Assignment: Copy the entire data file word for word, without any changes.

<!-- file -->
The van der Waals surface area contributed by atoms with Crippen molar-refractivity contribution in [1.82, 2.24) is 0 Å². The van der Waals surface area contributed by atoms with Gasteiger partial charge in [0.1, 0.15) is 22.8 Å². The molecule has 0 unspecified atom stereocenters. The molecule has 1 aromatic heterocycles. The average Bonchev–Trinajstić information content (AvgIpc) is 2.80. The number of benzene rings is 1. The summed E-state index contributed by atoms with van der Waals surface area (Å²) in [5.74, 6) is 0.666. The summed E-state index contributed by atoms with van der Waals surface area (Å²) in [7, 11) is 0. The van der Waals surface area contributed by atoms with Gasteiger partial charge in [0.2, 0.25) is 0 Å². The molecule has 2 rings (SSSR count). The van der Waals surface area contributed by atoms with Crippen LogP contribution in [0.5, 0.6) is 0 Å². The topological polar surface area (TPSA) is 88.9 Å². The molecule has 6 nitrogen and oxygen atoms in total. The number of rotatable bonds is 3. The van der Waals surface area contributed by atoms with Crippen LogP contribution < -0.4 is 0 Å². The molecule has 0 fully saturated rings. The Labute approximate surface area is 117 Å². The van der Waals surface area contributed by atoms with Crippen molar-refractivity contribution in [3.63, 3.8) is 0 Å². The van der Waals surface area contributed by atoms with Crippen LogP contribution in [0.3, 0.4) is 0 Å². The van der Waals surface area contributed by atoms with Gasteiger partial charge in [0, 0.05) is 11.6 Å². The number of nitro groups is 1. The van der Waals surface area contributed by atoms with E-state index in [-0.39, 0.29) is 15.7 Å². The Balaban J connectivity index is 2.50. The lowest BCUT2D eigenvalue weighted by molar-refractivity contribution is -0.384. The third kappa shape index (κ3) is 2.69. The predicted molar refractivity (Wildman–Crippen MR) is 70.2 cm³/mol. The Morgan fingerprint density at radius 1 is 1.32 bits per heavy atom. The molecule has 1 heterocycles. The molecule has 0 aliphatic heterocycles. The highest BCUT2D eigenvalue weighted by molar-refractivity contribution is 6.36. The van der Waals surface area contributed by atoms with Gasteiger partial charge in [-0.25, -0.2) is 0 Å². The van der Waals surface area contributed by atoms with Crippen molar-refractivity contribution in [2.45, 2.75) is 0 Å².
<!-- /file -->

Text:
The van der Waals surface area contributed by atoms with Crippen molar-refractivity contribution in [1.82, 2.24) is 0 Å². The van der Waals surface area contributed by atoms with Gasteiger partial charge in [0.1, 0.15) is 22.8 Å². The molecule has 0 unspecified atom stereocenters. The molecule has 1 aromatic heterocycles. The average Bonchev–Trinajstić information content (AvgIpc) is 2.80. The number of benzene rings is 1. The summed E-state index contributed by atoms with van der Waals surface area (Å²) in [5.74, 6) is 0.666. The summed E-state index contributed by atoms with van der Waals surface area (Å²) in [7, 11) is 0. The van der Waals surface area contributed by atoms with Gasteiger partial charge in [0.2, 0.25) is 0 Å². The molecule has 2 rings (SSSR count). The van der Waals surface area contributed by atoms with Crippen LogP contribution in [0.5, 0.6) is 0 Å². The topological polar surface area (TPSA) is 88.9 Å². The molecule has 6 nitrogen and oxygen atoms in total. The number of rotatable bonds is 3. The van der Waals surface area contributed by atoms with Crippen LogP contribution < -0.4 is 0 Å². The molecule has 0 fully saturated rings. The Labute approximate surface area is 117 Å². The van der Waals surface area contributed by atoms with Crippen molar-refractivity contribution in [3.63, 3.8) is 0 Å². The van der Waals surface area contributed by atoms with Crippen LogP contribution in [0.3, 0.4) is 0 Å². The van der Waals surface area contributed by atoms with Gasteiger partial charge in [0, 0.05) is 11.6 Å². The number of nitro groups is 1. The van der Waals surface area contributed by atoms with E-state index in [-0.39, 0.29) is 15.7 Å². The Balaban J connectivity index is 2.50. The lowest BCUT2D eigenvalue weighted by molar-refractivity contribution is -0.384. The third kappa shape index (κ3) is 2.69. The predicted molar refractivity (Wildman–Crippen MR) is 70.2 cm³/mol. The Morgan fingerprint density at radius 1 is 1.32 bits per heavy atom. The molecule has 1 heterocycles. The molecule has 0 aliphatic heterocycles. The highest BCUT2D eigenvalue weighted by molar-refractivity contribution is 6.36. The van der Waals surface area contributed by atoms with Gasteiger partial charge in [-0.25, -0.2) is 0 Å². The van der Waals surface area contributed by atoms with Crippen molar-refractivity contribution in [2.45, 2.75) is 0 Å².